Atheism, Kindness, and Hospitality

Teacup

Several weeks ago, I interviewed pastor and astrophysicist Paul Wallace. On my website, there was one lone comment in response to our conversation, and it managed to encapsulate everything I struggle with in the atheist community:

Unsurprisingly, Wallace can’t let go of his fantasy about how important he is and that an omnipotent being agrees with him. It doesn’t take much, just making up his god and his religion in his own image and ignoring the inconvenient parts.

Alright atheists, let’s talk. It’s time for a huddle. If the following rant doesn’t apply to you, then congrats. But if this rant does apply to you, then I hope it inspires some reflection.

First, I have to clarify that I might be completely misreading this comment. I might be hearing frustration, accusation, and blame where there is none. This post is entirely about my perception, and I welcome correction.

I understand where the this commenter is coming from. As a minority, atheists are often deemed untrustworthy and immoral. The weight of living as an untrusted minority in a predominately theistic world is hard, and leads to justifiable feelings of anger. When people ask me why atheists are so angry, I ask them to consider how challenging it is to be deemed untrustworthy or immoral by the majority of the country. I never understood atheist anger myself until I became an atheist.

There’s also the cognitive dissonance someone like Wallace inspires. To a longtime atheist, Paul Wallace might seems like a confounding, annoying, and cowardly oxymoron. A Christian pastor astrophysicist initially just sounds like someone who loves science but is unwilling to let go of their childish view of the world for the sake of security. Yes, there are things that Paul Wallace has said in his books, on twitter, and in our conversation that annoy me, or that I struggle with. I struggle to understand where he comes from, and how he reconciles faith and science, even after reading his book on the subject.

Despite all that, I had Paul Wallace on my show because I think he speaks to a common experience: an abiding discomfort with science, the material world, and the vastness of the cosmos, which drives some people to painful and unavoidable feelings of emptiness, alienation, and displacement. Where does one’s faith or religion fit in such vastness? Where do I fit? These are not arbitrary feelings, and aren’t experiences that can be flippantly swept under the rug. These are powerful human emotions that need to be addressed honestly and maturely by nonbelievers. The sheer overwhelming terror and alienation experienced by religious people in the face of a godless universe is the real hurdle for people coming to atheism.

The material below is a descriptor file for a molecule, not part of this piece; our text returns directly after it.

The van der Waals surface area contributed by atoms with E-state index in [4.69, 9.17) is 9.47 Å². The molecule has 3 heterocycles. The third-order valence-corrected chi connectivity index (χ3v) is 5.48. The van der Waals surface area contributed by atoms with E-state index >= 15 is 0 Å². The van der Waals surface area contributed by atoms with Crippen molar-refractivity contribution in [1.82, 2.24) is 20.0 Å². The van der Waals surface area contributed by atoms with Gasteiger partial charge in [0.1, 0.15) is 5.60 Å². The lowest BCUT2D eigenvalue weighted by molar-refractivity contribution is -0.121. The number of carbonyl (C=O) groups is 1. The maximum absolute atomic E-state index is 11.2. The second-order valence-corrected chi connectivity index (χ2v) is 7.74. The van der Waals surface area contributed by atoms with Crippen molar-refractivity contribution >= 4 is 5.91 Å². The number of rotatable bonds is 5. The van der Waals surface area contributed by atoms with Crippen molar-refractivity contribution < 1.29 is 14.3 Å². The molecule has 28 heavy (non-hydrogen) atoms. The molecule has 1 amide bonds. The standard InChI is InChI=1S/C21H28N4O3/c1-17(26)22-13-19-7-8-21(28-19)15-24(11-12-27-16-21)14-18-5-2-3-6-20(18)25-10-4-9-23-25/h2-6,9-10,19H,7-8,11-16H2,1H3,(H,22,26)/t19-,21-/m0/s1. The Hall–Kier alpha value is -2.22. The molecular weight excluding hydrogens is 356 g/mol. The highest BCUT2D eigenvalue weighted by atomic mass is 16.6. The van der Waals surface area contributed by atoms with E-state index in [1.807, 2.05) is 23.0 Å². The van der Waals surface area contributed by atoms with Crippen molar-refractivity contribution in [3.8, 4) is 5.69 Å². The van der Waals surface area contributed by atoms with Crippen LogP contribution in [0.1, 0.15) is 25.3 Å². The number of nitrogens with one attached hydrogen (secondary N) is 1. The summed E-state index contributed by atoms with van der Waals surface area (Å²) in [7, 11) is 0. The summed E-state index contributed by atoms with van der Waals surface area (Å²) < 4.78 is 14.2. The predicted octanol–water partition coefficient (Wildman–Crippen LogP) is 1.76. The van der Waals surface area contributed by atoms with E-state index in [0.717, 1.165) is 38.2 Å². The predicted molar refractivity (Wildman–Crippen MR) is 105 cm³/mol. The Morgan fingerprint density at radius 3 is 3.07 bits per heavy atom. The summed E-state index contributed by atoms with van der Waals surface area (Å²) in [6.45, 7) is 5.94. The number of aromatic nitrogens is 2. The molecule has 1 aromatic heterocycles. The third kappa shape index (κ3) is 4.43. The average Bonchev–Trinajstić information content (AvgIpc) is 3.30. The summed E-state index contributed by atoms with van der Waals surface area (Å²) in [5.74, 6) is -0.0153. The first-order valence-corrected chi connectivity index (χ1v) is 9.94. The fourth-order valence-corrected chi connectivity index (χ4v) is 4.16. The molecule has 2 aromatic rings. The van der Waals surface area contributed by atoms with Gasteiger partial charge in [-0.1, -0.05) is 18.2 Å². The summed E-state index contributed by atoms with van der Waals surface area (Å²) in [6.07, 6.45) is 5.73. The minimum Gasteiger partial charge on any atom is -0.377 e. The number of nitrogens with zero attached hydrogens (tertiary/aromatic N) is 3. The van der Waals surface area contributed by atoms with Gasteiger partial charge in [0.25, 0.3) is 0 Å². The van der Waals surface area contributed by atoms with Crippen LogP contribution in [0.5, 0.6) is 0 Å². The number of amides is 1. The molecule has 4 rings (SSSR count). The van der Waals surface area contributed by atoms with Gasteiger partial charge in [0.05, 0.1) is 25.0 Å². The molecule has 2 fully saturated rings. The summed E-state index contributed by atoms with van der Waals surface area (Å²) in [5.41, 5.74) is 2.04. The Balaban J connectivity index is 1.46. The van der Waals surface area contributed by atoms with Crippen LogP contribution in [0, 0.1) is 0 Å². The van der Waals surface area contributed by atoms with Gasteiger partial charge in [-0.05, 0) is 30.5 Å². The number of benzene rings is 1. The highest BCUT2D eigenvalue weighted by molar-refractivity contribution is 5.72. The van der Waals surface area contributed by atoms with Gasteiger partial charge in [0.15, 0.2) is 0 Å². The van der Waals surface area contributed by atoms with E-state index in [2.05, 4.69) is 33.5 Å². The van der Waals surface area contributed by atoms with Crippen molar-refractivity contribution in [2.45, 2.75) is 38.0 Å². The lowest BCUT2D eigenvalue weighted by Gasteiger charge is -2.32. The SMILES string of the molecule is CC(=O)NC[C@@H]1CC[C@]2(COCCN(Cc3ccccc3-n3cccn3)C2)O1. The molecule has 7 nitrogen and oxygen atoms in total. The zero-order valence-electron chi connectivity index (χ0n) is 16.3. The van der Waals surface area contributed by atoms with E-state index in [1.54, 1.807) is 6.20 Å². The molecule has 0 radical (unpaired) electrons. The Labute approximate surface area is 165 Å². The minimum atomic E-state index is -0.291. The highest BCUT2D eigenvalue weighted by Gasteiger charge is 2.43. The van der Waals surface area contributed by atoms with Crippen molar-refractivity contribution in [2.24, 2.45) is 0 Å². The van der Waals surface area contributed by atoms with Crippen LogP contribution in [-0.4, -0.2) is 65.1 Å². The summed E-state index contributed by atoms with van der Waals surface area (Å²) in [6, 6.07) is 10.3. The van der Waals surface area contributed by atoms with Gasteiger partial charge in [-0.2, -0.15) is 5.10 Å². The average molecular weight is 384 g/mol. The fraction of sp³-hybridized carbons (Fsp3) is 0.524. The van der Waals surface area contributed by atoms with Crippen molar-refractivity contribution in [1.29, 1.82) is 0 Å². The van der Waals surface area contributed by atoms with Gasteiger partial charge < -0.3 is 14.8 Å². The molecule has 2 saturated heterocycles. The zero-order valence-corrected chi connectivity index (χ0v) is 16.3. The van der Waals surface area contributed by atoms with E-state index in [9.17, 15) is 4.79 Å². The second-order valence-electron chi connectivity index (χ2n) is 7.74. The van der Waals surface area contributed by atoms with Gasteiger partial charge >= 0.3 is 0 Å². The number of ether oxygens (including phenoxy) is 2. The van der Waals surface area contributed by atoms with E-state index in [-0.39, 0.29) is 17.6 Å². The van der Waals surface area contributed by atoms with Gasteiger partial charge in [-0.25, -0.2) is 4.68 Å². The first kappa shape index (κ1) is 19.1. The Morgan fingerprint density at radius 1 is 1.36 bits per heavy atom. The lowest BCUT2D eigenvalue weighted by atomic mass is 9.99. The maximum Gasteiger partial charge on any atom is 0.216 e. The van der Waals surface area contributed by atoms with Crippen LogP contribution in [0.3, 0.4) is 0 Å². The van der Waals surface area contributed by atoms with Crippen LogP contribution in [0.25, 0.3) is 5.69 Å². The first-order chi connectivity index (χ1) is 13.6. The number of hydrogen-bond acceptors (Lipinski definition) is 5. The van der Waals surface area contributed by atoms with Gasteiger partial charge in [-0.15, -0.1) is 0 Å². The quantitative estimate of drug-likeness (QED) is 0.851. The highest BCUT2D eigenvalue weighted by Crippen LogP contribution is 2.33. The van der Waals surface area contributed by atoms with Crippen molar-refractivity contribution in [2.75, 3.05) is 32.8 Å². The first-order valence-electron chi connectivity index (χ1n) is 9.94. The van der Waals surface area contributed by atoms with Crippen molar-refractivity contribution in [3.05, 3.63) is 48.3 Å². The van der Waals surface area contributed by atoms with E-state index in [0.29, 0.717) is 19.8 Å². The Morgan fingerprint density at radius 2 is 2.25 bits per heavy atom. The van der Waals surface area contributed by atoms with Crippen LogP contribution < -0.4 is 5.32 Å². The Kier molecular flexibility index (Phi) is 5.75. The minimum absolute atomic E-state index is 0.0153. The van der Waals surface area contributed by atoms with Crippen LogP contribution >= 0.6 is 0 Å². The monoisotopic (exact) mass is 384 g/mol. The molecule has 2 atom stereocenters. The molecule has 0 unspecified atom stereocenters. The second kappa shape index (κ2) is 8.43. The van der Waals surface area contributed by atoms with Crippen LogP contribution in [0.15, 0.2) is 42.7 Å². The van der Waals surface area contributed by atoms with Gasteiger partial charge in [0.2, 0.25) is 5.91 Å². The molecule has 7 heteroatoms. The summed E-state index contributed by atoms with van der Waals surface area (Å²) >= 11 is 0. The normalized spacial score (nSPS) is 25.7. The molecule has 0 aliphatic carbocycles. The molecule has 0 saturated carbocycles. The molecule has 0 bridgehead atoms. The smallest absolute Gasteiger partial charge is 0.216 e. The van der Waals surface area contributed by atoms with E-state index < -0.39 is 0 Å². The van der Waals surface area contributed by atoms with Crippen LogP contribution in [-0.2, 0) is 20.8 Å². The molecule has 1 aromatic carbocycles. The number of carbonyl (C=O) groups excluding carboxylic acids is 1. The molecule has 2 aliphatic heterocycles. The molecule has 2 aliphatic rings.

While I don’t agree with Wallace on everything, I thought he spoke powerfully to this particular experience. Rather than seeing him as cowardly, or “choosing to make god in his own image,” I found him delightfully honest and winsome about his struggle. Even as a scientist, he can’t get rid of God. He stated in our interview that, even if all the mysteries of cosmos and consciousness were solved, he would still feel a need for worship. He clarified that he doesn’t know what or where this need comes from, but that he’s given up fighting it.

His words resonate. While I no longer feel the need for a personal God, I do have a deep need for religion. I feel happier and more fulfilled with it in my life. Also, my gradual loss of faith, which took about a decade to complete, was painful, horrific, and terrifying for me. It was, at times, a bodily terror, clutching at my chest and squeezing mercilessly. I experienced depression and anxiety which disrupted my ability to function in daily life.

I feel like I have a pretty good barometer for suffering: I survived a shooting when I was 19 years old, and lived for years with crippling PTSD. I also survived ex-gay therapy as a teen. Of all the horrible shit that I’ve gone through, I think the loss of religious faith and community is up there as one of the most painful things I’ve ever experienced.

Frankly, I have seen very little sympathy for these experiences of theistic grief, terror, and alienation in the atheist community. Instead I mostly see strident, angry people who don’t exhibit much hospitality. The commentor above just strikes me as cold, glossing over the very real struggles that Wallace articulates, and resorting to condemnation.

What I needed most from the atheist community during my deconversion was hospitality. Not tough love from Dawkins, Harris, or Hitch. Paul Wallace didn’t choose to be born a Christian, and he didn’t choose to have this struggle, but he is deemed a coward for confronting his questions regardless. I might be wildly off in my reading, but the commenter seems to frame Wallace’s faith as somehow willful, as unable to let go, as making god in his own image. and I think that is a grievous miscalculation. I don’t think faith is something we choose — it goes far deeper than the rational mind. I personally described my own faith for years as a superbug — something I had caught, and couldn’t be rid of, no matter how much I wanted to be rid of it. Too many atheists seem unable to broach their own discomfort to truly confront these difficult experiences in their fellow human beings, and instead resort to surface-level snobbery.